BUT even though I am quite freaked out by the whole concept, I still think this is something each of us should do for ourselves.  It behooves each and every one of us to launch our own interpersonal feedback revolution, for our own sakes.  I consider this to be a routine matter of professional hygiene analogous to tooth or lint brushing.  And I can suggest a way to do it that will make it almost painless, almost fun to do, and almost not terrifying.  Here is my Interpersonal Feedback Revolution Manifesto:

 

  1. Ask for feedback from a peer at least once per week (in case you were wondering, I personally think tooth brushing should be more frequent than this and lint brushing less frequent, unless you constantly wear black and own a white fluffy pet of some type, like a rabbit or a cat).
  2. Provide your reviewer with the format you would like.  My favored format is:
    • Tell me one thing I'm good at first.
    • Tell me one thing I can improve on.
    • Suggest a way to achieve the improvement.
  3. Be prepared to reciprocate.  Your reviewer may well ask you for your feedback in return, either out of politeness, fake professionalism, or because they genuinely think this is a good idea, and almost painless.  USE THE SAME FORMAT, unless they specify they want something different.  One time I had a person ask for feedback, and I gave it in this format, and they accused me of holding out on them and demanded that I go through ALL of their faults IN DETAIL so they could get maximum benefit.  Maybe one day I will be brave enough to make that type of request (and have a year or so to spend).

 

I am toying with the idea of printing the format on little cards or maybe developing a smartphone app, to make this seem cooler, but those things aren't necessary.  Here are what I regard as the key benefits of my manifesto:

 

  • Like all good "lean" systems, this is "pull" driven, not "push."  The revolution is that we ask for the feedback from the people we choose, with an open heart and mind to take the advice, because we genuinely want to get better.  It would defeat the purpose of the revolution if anyone adopted it due to a company mandate.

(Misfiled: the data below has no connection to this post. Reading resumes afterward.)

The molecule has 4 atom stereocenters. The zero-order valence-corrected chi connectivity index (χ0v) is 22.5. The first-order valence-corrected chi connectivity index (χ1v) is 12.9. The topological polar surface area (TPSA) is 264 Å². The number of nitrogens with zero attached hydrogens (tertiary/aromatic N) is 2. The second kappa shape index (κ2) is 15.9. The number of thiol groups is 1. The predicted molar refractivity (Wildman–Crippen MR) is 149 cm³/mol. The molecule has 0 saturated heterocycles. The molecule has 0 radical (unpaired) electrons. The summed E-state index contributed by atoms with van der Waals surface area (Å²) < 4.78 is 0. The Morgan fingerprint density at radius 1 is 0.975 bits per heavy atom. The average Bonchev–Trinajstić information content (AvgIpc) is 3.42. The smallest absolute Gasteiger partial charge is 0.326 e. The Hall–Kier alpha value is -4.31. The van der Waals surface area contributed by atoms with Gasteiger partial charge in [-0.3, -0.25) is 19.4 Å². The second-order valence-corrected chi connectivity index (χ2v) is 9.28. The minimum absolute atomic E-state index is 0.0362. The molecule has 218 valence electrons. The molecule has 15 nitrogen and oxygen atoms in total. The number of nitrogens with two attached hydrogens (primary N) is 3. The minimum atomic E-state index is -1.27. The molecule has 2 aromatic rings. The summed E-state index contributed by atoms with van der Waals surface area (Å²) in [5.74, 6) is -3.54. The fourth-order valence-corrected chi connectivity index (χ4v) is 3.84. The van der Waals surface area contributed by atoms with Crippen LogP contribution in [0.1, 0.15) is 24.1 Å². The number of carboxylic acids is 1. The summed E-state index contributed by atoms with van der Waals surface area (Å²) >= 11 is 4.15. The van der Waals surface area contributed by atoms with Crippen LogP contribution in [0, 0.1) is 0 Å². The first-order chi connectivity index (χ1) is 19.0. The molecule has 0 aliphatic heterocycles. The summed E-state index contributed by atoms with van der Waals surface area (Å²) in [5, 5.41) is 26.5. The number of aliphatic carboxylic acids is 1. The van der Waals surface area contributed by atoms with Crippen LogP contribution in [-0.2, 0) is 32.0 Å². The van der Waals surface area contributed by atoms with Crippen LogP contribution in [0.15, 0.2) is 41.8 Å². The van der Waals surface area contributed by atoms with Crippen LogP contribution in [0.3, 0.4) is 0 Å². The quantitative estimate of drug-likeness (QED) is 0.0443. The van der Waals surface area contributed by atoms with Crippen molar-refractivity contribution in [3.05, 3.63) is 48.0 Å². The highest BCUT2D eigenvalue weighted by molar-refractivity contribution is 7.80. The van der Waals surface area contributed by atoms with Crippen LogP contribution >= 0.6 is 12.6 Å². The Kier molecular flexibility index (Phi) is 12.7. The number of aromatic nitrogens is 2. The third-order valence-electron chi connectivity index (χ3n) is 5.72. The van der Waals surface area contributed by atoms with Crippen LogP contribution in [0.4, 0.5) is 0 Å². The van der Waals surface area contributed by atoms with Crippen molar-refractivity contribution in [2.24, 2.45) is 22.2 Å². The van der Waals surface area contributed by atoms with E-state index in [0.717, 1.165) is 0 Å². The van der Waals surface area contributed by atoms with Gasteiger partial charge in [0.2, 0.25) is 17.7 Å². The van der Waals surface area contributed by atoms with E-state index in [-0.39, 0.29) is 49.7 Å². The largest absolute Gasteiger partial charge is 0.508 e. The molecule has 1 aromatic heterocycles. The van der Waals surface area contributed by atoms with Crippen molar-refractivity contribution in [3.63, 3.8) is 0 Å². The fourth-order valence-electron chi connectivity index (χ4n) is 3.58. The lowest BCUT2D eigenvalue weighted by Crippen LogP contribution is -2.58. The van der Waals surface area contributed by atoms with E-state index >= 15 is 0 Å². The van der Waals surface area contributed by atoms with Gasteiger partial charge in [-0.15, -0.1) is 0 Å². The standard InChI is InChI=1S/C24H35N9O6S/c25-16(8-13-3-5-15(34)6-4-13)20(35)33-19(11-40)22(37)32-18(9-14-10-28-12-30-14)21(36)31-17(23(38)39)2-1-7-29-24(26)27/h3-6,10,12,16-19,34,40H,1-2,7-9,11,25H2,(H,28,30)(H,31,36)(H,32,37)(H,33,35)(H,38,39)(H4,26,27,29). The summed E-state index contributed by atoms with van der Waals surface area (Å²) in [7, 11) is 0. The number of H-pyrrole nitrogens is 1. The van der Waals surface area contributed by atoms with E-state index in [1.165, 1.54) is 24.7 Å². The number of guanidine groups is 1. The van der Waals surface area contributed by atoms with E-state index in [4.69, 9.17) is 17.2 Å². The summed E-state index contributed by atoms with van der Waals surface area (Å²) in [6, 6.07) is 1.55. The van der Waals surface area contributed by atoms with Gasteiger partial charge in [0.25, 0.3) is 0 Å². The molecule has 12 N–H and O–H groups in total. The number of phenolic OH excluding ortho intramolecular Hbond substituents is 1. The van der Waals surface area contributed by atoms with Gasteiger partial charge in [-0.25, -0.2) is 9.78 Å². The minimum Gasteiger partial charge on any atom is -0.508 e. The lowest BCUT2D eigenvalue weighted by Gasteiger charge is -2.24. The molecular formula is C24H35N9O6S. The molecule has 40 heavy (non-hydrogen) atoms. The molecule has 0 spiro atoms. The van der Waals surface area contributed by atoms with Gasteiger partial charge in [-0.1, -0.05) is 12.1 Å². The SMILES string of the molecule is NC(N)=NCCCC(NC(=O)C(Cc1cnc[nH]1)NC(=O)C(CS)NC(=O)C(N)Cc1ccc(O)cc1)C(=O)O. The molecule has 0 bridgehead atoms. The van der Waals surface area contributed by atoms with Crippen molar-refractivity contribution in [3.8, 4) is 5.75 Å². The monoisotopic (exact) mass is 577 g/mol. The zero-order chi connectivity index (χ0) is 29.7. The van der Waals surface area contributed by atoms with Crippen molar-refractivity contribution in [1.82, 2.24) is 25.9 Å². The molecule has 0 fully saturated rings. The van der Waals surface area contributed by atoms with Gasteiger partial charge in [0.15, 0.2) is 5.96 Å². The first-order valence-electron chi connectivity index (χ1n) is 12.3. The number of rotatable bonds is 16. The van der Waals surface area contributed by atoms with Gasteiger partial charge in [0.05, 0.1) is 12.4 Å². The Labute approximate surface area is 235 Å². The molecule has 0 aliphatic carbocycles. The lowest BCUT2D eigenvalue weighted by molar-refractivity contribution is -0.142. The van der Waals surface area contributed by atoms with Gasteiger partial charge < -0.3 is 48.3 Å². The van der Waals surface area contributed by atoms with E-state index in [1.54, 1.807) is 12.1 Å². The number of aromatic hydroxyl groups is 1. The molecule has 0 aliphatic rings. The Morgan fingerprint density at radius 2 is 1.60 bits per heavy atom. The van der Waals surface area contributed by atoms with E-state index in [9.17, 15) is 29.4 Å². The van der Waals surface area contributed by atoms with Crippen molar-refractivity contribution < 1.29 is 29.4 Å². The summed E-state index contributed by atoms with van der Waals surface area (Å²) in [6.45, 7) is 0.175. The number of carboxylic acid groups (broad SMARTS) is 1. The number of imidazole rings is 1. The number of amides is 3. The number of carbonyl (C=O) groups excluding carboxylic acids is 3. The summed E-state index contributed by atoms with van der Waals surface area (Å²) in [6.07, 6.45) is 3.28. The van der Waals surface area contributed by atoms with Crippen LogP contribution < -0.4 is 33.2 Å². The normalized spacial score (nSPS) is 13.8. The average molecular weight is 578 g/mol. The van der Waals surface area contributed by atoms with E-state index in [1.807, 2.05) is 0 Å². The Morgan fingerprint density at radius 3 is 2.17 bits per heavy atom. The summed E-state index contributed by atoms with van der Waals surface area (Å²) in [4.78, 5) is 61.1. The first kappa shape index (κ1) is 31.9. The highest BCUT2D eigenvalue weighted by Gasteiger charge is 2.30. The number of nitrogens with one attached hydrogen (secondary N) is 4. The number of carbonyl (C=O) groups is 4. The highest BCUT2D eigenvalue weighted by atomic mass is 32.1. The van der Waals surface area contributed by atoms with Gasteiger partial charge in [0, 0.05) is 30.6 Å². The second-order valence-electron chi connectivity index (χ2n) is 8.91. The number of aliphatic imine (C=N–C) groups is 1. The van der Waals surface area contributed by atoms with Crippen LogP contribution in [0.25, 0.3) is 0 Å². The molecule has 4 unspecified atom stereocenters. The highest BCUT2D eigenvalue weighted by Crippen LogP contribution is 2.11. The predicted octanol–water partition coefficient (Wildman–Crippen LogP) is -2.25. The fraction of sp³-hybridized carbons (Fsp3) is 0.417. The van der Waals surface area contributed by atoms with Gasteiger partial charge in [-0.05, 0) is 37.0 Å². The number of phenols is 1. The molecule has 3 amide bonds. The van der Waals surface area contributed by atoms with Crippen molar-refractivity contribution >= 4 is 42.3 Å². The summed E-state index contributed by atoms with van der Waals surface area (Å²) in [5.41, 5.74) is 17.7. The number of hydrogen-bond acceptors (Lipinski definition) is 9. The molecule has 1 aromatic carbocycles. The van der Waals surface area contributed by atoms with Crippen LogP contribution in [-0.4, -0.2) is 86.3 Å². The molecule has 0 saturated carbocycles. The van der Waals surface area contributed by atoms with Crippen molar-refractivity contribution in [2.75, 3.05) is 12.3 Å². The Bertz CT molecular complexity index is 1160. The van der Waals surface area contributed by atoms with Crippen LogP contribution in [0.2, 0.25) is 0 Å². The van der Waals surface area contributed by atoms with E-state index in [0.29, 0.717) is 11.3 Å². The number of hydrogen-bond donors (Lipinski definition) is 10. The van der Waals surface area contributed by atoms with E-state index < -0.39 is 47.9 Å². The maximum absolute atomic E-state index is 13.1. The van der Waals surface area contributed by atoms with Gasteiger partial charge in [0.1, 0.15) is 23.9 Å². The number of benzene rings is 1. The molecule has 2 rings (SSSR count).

• This formula puts the positive feedback first:  We wait to make the potentially damaging revelation that we are imperfect until after we have acknowledged something good about the person.  The formula helps us overcome our bias towards only hearing the negative:  The human brain attends to negative stimuli much more than positive.  That's because in the wild, something "negative" could be a lightning bolt, a tiger or a man-eating plant of some kind, so it was worthy of attention more than the "positive" stimuli like the beautiful pollution-free air or the butterflies.  Today's menaces are things more like heart attacks, alcoholism, or road rage car accidents, so it turns out survival now requires us to tune down our natural "fight or flight" reflexes and tune up our rose-colored glasses..
  • Leaves you with a trajectory towards a better future state.  Nobody ever said the system was good just because you "inspect" it frequently.  It gets better because you turn the inspection into an adaptation.  Analogously, nobody says "Plan-Do-Check-Go Home Depressed."  It's a cycle.  As winter comes before spring, an acknowledged area for improvement becomes an opportunity to read a new book or try out a new technique.

 

Okay that's enough for now.  But think about it.  Ask for feedback, and provide help to the person in how you want to hear it.  If only a few of us do this, well, I was going to say the world will be a better place, but you know what?  The point is, if ANYONE does this, they will benefit.  This revolution is measured qualitatively.

This post is from Pragmatic Agilist by Elena Yatzeck. Click here to see the original post in full.